Using a moisturizing shampoo regularly can help prevent or reduce the effects of dandruff’s.

However, avoid using shampoo if your baby has eczema on the scalp. Instead, contact your baby’s pediatrician and follow their advice. They may suggest using an emollient shampoo instead since these are soothing for the skin.

If the cause is excess oil, try washing your baby’s hair and scalp more often (4).

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How to Wash Your Baby’s Hair

Now that you know some of the benefits of washing your little one’s hair, let’s learn how to do it correctly. Here’s our easy-to-follow guide for washing your baby’s hair — without tears.

What you need:

1. Fill the Tub

Fill the tub with around two to four inches of warm water. If you have a thermometer, check that the water is about 100 degrees Fahrenheit.

Don’t have a thermometer handy? Use your elbow to test it. The water should feel warm but not hot.

2. Bathe Your Baby

Bathe your baby as you usually would. I like to finish off with washing the hair since wet hair can make your baby cold quicker.

When it’s time to wash your baby’s hair, wet it a little using your hand, a cup, or a washcloth, making sure water doesn’t trickle down their face. Take a small amount of baby shampoo and gently lather it into the hair. You should never rub vigorously.

Use your hand, a cup, or a washcloth to rinse out the shampoo carefully but thoroughly. An excellent way to do this is by alternating between pouring a little water and sweeping front to back with your hand.

If you’re worried the suds will get in your baby’s eyes, use the washcloth. Wet it and gently wipe your baby’s hair clean.

3. Get Out and Get Dressed

Once you’re done, lift the baby out of the tub and pat them dry with a soft towel right away. Gently rub their hair with a towel. Dress them appropriately, and snuggle up for some relaxation time.

When you’re happy, your baby is happy. If you’re feeling nervous, chances are your baby will feel your vibes — so try to stay calm.

Practice makes perfect. Sooner or later, you’ll be a whizz at the process, and your child may even look forward to having their hair washed.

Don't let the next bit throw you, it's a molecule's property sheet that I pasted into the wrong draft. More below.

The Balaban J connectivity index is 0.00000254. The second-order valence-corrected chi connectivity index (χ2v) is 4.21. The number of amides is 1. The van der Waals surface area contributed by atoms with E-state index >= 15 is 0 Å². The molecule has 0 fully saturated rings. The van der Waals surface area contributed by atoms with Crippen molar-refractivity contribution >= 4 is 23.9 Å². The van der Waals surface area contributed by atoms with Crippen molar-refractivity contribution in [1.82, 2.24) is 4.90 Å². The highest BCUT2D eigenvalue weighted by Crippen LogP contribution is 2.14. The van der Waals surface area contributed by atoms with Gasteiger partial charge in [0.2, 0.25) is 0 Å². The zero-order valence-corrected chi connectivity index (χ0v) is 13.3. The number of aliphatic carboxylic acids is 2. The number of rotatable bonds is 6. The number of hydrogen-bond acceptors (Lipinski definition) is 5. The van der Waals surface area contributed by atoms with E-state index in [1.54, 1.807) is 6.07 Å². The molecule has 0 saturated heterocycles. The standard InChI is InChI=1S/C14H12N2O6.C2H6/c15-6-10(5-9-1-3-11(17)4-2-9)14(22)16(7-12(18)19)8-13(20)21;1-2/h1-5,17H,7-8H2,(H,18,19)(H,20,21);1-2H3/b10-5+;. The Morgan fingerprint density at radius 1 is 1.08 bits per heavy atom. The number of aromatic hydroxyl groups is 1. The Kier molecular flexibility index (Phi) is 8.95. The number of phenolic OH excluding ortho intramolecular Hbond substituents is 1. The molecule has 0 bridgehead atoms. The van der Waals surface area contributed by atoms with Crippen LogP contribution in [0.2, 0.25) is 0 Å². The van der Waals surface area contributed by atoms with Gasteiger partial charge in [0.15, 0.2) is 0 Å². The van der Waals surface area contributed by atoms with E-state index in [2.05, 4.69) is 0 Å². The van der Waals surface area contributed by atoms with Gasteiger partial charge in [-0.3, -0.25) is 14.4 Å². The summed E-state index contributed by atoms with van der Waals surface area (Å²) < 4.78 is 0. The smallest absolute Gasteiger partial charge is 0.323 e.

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Is It Necessary to Dry Your Baby’s Hair?

Whether you dry your baby’s hair after a bath will depend on your personal preference. Some parents like to leave it to dry naturally, while others prefer otherwise. If it’s cold out, you may choose to get it done right away.

A baby can lose a lot of body heat through their head. However, they can also overheat if their head is covered for too long. Investing in a hooded towel is an excellent way to take your little one from the bath to your changing area without them getting chilled.

How to Dry Your Baby’s Hair

If you want to do a little more than merely letting your baby’s hair dry naturally, here are a couple of methods:

1. Towel Dry

After a bath, make use of a soft towel to stroke your baby’s hair gently. The towel will soak up any remaining water.

2. Use a Soft Brush

If your baby has thin hair, simply stroking it a couple of times after patting it with a towel can remove excess moisture. However, if your baby has more hair, this method could be tedious and not so successful.

Some of my parents who have infants with course hair will brush the hair with baby lotion to reduce the tangles. If there are signs of cradle cap, I discourage this practice as the excess oil can worsen the condition.
Headshot of Dr. Leah Alexander, MD, FAAP

Editor's Note:

Dr. Leah Alexander, MD, FAAP

3. Blow-Dry

Some parents want to use a blow-dryer after a bath, but if you do, be very careful. Blow-dryers can become very hot. I’ve burned myself a couple of times — blame an evil cocktail of the morning rush and a crying toddler.

Babies have sensitive skin that can burn very easily.

If you do want to use a hairdryer, here’s how to do it safely:

Set the Temperature

It’s crucial that you use a dryer with a “cool” setting.

Keep a Safe Distance

Keep the dryer at least 12 inches away from your baby’s head. Chances are your baby’s hair is thin, so it doesn’t need more than a minute to dry anyway.

Test the temperature on the inside of your arm first. Try to check it at the same distance as you would on your little one.

Use a Brush

You can use a brush, comb, or your fingers to gently stroke the hair while drying. This will speed up the process and avoid tangles.

Never direct the air straight into your baby’s face. This could startle your baby and make them fear bathtime in the future.

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Headshot of Dr. Leah Alexander, MD, FAAP

Medically Reviewed by

Dr. Leah Alexander, MD, FAAP

Leah Alexander, M.D. FAAP is board certified in General Pediatrics and began practicing pediatrics at Elizabeth Pediatric Group of New Jersey in 2000. She has been an independently contracted pediatrician with Medical Doctors Associates at Pediatricare Associates of New Jersey since 2005. Outside of the field of medicine, she has an interest in culinary arts. Leah Alexander has been featured on Healthline, Verywell Fit, Romper, and other high profile publications.